Etisalat must take extra care on how it rings the changes

Focus: Etisalat is at a crossroads after the failure of the Zain takeover and concrete steps should be taken to set the company on a prosperous course

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No company is guaranteed perpetual growth. All face the challenge of the corporate cycle, when changing external market conditions and internal dynamics have to be recalibrated and fine-tuned.

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Last Updated: May 18, 2011

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Etisalat is in such a position now. For a host of reasons, the UAE's telecommunications champion finds itself at a crossroads. The decisions it makes in the next few months will be crucial, not just for its own corporate wellbeing, but also for the UAE.

It's hard to overstate the importance of the company. It is the biggest stock on the Abu Dhabi Securities Exchange, with a capitalisation of about US$23 billion (Dh84.48bn); it is a major contributor to the UAE federal budget, via royalty payments that pulled in $2bn last year; it is a big local employer and a focus of the Emiratisation strategy, with enormous consumer interface.

Internationally, it is regarded as the leading telecoms provider in the Middle East, and is one of the few UAE companies that regularly makes it on to the lists of global brands. So what happens at Etisalat matters hugely for the Emirates.

It is at home that Etisalat faces perhaps its greatest challenge. Since 2007, when rival du was launched, Etisalat has ceased to be a monopoly provider and has faced the brisk wind of domestic competition.

The newcomer has made steady inroads into Etisalat's domain. At the last count, du had 41 per cent of the mobile market and was eating further into the premium market for post-paid subscribers.

This trend could be accelerated with planned moves to increase mobile number portability, and to give du access for broadband and landline across the UAE.

Etisalat is naturally aware of the threat from du; it has always said it welcomes competition. It recently appointed a new chief marketing officer for the UAE to take up the challenge. But in a near-saturated market it is going to be a demanding task without structural changes.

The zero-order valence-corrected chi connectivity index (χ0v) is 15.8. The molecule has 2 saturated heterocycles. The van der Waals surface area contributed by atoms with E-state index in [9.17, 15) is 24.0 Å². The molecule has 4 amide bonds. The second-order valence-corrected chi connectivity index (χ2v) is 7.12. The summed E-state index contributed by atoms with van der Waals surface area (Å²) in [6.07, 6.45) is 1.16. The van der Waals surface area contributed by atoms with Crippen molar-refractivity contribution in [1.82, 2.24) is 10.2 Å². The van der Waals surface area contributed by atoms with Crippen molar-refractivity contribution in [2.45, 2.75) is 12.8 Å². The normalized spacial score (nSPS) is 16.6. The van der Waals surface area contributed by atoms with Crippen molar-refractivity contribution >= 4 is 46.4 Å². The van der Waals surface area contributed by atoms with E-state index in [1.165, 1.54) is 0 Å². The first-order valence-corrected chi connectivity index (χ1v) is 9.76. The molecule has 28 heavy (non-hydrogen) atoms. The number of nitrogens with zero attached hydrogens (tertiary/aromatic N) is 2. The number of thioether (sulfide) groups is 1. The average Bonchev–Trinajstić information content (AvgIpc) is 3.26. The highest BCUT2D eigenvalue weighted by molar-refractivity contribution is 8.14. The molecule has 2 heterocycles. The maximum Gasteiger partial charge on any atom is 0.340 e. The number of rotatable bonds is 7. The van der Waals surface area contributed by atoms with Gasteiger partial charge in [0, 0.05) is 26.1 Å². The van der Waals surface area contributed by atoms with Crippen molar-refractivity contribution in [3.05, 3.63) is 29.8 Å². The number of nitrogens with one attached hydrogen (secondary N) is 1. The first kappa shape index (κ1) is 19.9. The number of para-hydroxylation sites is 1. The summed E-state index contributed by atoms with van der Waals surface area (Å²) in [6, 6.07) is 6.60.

While Etisalat has been trying to fight off du at home, all eyes have been on international ventures, and in recent months, a series of setbacks.

Perhaps the most serious was the decision not to proceed with the takeover of Zain, the Kuwaiti telecoms group, after many hours of management time had been expended on the multibillion-dollar attempt.

Etisalat fell victim to changing circumstances among the shareholders of Zain who, it appears, were not wholeheartedly committed to a sale anyway.

The decision to pull out of bidding for the third Syrian licence was another setback, mainly prompted by fears of overpaying, although the way things have gone in the country since then may make it a blessing in disguise.

India and Pakistan are two important but difficult markets, with high levels of competition and low margins. The telecoms corruption scandals that have hit India in recent months merely confirmed how tough it can be on the subcontinent.

Etisalat faces the same problem as all the big mobile operators the world over: opportunities to purchase instant growth in mobile are becoming more limited.

It might buy bigger stakes in those successful operators in which it is already involved, such as in Egypt, Saudi Arabia and Nigeria; it might even have another go at Zain or some part of that business once the situation in Kuwait is clarified. But overseas growth will be much tougher.

One concern for shareholders is whether Etisalat has the management strength in depth to face these challenges. It currently has acting executives in the roles of chief financial officer and chief executive.

It would calm investor sentiment if a permanent decision were made on these positions, and help the board make decisions on cost control, vital in the era of Microsoft-Skype.

The Government can help too, and there are signs the authorities are prepared to take further steps along the path of telecoms liberalisation that would simplify Etisalat's decision-making.

The system of royalty payments, by which Etisalat handed over 50 per cent of its net income last year (compared with du's 15 per cent), is being examined by international consultants with a view to establishing a more level playing field. The Government, anyway, is committed to complete liberalisation of the telecoms business by 2015.

Finally, Etisalat and the UAE authorities should begin to address the issue of foreign investment in the company. As the Middle East's leading telecoms group, and a symbol of the UAE's modern economic growth, it is a story overseas investors would surely buy into.